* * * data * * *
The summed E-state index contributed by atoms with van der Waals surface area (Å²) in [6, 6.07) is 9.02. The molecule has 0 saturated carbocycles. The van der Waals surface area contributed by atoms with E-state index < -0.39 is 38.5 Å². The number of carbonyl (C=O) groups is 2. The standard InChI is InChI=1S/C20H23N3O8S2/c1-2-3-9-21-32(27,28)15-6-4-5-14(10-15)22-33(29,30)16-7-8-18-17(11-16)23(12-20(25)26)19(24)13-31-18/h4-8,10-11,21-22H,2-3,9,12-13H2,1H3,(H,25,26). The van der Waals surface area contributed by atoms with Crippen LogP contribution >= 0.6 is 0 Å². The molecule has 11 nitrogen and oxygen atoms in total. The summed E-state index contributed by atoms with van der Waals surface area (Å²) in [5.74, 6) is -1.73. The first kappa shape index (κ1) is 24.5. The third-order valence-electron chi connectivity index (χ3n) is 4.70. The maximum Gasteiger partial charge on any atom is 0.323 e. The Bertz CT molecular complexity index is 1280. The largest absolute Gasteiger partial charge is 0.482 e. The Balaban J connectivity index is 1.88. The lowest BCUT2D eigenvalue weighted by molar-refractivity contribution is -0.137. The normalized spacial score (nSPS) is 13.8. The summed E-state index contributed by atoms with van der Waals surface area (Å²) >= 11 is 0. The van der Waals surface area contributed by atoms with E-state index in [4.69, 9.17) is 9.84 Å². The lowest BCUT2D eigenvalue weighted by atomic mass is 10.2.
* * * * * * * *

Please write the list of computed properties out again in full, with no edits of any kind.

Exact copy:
The summed E-state index contributed by atoms with van der Waals surface area (Å²) in [6, 6.07) is 9.02. The molecule has 0 saturated carbocycles. The van der Waals surface area contributed by atoms with E-state index < -0.39 is 38.5 Å². The number of carbonyl (C=O) groups is 2. The standard InChI is InChI=1S/C20H23N3O8S2/c1-2-3-9-21-32(27,28)15-6-4-5-14(10-15)22-33(29,30)16-7-8-18-17(11-16)23(12-20(25)26)19(24)13-31-18/h4-8,10-11,21-22H,2-3,9,12-13H2,1H3,(H,25,26). The van der Waals surface area contributed by atoms with Crippen LogP contribution >= 0.6 is 0 Å². The molecule has 11 nitrogen and oxygen atoms in total. The summed E-state index contributed by atoms with van der Waals surface area (Å²) in [5.74, 6) is -1.73. The first kappa shape index (κ1) is 24.5. The third-order valence-electron chi connectivity index (χ3n) is 4.70. The maximum Gasteiger partial charge on any atom is 0.323 e. The Bertz CT molecular complexity index is 1280. The largest absolute Gasteiger partial charge is 0.482 e. The Balaban J connectivity index is 1.88. The lowest BCUT2D eigenvalue weighted by molar-refractivity contribution is -0.137. The normalized spacial score (nSPS) is 13.8. The summed E-state index contributed by atoms with van der Waals surface area (Å²) >= 11 is 0. The van der Waals surface area contributed by atoms with E-state index in [4.69, 9.17) is 9.84 Å². The lowest BCUT2D eigenvalue weighted by atomic mass is 10.2.